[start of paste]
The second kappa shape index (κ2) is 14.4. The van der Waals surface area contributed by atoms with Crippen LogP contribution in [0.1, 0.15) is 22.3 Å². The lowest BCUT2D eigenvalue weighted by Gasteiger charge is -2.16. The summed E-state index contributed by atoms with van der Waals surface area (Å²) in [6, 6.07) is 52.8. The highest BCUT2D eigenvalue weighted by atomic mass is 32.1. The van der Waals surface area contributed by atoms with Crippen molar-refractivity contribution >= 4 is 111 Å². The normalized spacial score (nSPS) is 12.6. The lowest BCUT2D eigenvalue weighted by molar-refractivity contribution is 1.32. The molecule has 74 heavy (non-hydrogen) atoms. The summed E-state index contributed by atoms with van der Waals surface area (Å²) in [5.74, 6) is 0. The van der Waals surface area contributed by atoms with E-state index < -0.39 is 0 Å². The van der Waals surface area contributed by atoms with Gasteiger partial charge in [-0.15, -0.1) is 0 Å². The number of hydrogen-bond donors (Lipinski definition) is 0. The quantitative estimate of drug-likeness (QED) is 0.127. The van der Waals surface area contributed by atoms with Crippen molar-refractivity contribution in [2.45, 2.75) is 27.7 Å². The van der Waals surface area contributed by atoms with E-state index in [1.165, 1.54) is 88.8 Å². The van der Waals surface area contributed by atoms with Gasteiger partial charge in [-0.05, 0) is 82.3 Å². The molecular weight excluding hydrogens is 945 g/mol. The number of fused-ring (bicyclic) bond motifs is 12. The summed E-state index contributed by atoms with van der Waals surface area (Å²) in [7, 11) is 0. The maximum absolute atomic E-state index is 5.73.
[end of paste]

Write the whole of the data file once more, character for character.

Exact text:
The second kappa shape index (κ2) is 14.4. The van der Waals surface area contributed by atoms with Crippen LogP contribution in [0.1, 0.15) is 22.3 Å². The lowest BCUT2D eigenvalue weighted by Gasteiger charge is -2.16. The summed E-state index contributed by atoms with van der Waals surface area (Å²) in [6, 6.07) is 52.8. The highest BCUT2D eigenvalue weighted by atomic mass is 32.1. The van der Waals surface area contributed by atoms with Crippen molar-refractivity contribution >= 4 is 111 Å². The normalized spacial score (nSPS) is 12.6. The lowest BCUT2D eigenvalue weighted by molar-refractivity contribution is 1.32. The molecule has 74 heavy (non-hydrogen) atoms. The summed E-state index contributed by atoms with van der Waals surface area (Å²) in [5.74, 6) is 0. The van der Waals surface area contributed by atoms with E-state index < -0.39 is 0 Å². The van der Waals surface area contributed by atoms with Gasteiger partial charge in [-0.15, -0.1) is 0 Å². The number of hydrogen-bond donors (Lipinski definition) is 0. The quantitative estimate of drug-likeness (QED) is 0.127. The van der Waals surface area contributed by atoms with Crippen molar-refractivity contribution in [2.45, 2.75) is 27.7 Å². The van der Waals surface area contributed by atoms with E-state index in [1.165, 1.54) is 88.8 Å². The van der Waals surface area contributed by atoms with Gasteiger partial charge in [-0.05, 0) is 82.3 Å². The molecular weight excluding hydrogens is 945 g/mol. The number of fused-ring (bicyclic) bond motifs is 12. The summed E-state index contributed by atoms with van der Waals surface area (Å²) in [7, 11) is 0. The maximum absolute atomic E-state index is 5.73.